Hyperion Records

Ariodante, HWV33
First line:
E vivo ancora? E senza il ferro?
composer
first performed at Covent Garden, London, on 8 January 1735
author of text
after Salvi's Ginevra, Principessa di Scozia, itself based on Ariosto's Orlando furioso

Recordings
'Handel: Arias' (CDA67979)
Handel: Arias
Buy by post £10.50 CDA67979  NEW   Studio Master FLAC & ALAC downloads available
'Handel: Heroic Arias' (CDH55370)
Handel: Heroic Arias
Buy by post £5.50 CDH55370  Helios (Hyperion's budget label)   Download currently discounted
Details
Act 1 Scene 8. Aria: Con l'ali di costanza (Ariodante)
Act 2 Scene 3. Aria: Scherza infida! (Ariodante)  E vivo ancora? E senza il ferro?
Act 3 Scene 9. Aria: Dopo notte (Ariodante)

Ariodante, HWV33
EnglishFrançaisDeutsch
Handel’s operatic fortunes waned after the glory years of the early 1720s. The Royal Academy in the King’s Theatre, Haymarket, was dissolved after the 1728 season, re-founded the following year and continued, with fitful success, until his contract ran out at the end of the financially disastrous 1733–4 season. Yet true to form, the forty-nine-year-old Handel remained unbowed. He immediately teamed up with the actor-manager John Rich at his new Covent Garden theatre, built on the back of the fortune he had made from The Beggar’s Opera at his former theatre. Trained as a dancer himself, Rich specialized in multimedia extravaganzas combining music, dance and spectacular visual effects. The rival Opera of the Nobility had scored a coup by enlisting the celebrated castrato Farinelli. Rich retaliated by engaging a comparable star: the Parisian ballerina Marie Sallé, the Isadora Duncan of her day, renowned for her choreography and daring costumes alike.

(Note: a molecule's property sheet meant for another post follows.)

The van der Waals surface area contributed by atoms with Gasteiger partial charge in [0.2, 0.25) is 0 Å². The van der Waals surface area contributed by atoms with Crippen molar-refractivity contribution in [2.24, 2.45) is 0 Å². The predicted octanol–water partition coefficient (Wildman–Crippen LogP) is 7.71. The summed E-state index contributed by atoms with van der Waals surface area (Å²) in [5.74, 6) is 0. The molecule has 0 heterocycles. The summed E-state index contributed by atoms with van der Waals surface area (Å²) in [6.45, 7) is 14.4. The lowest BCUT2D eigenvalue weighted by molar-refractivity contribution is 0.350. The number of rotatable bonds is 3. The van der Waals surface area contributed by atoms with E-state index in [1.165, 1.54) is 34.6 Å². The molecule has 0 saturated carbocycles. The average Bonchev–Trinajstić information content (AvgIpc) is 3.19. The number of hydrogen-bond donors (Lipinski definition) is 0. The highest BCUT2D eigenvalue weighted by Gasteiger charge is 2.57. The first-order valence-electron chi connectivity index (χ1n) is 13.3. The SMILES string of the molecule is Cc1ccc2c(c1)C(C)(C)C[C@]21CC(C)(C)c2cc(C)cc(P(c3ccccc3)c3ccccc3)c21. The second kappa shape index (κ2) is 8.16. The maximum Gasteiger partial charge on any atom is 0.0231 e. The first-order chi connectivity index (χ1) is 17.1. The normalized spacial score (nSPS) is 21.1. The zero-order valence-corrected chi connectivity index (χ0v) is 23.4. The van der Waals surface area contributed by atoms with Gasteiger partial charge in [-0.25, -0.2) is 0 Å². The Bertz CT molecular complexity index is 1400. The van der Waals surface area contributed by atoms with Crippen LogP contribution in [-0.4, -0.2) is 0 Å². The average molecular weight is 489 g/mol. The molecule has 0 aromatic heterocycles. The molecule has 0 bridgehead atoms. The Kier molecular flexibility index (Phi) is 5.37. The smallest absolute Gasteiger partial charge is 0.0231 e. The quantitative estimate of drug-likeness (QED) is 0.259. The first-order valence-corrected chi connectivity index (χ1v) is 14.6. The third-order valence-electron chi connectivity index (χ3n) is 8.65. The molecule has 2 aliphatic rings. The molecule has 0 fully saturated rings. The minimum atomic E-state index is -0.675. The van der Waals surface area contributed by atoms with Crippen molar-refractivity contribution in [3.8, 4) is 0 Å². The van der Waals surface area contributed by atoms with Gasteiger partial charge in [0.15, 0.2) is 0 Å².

Handel’s first Covent Garden opera, Ariodante, drawing on episodes from Ariosto’s epic Orlando furioso, duly incorporated ballet numbers for Sallé and her troupe at the end of each act. The setting is Edinburgh, though there is no trace of local colour, save Ariosto’s erroneous belief that in medieval Scotland a sexually unfaithful woman was automatically put to death. The crux of Ariosto’s plot—Duke Polinesso’s tricking of Ariodante into believing that Princess Ginevra, daughter of the King of Scotland, has betrayed him—was the source of the episode in Shakespeare’s Much Ado about Nothing in which Don John contrives to inflame the jealousy of his rival-in-love Claudio.

Ariodante scored a fair success on its premiere on 8 February 1735, and ran for a further ten performances. After Sallé, the biggest draw was the celebrated castrato Giovanni Carestini in the role of Ariodante. The music historian Charles Burney described him as ‘tall, beautiful, majestic … he rendered everything he sung interesting by good taste, energy, and judicious embellishments’. Handel exploited his ‘taste’, agility and two-octave range, going up to soprano high A, in a superb succession of arias that, as in all his greatest operas, simultaneously flatter the voice and illuminate the character.

from notes by Richard Wigmore © 2014

Track-specific metadata
Click track numbers opposite to select

   English   Français   Deutsch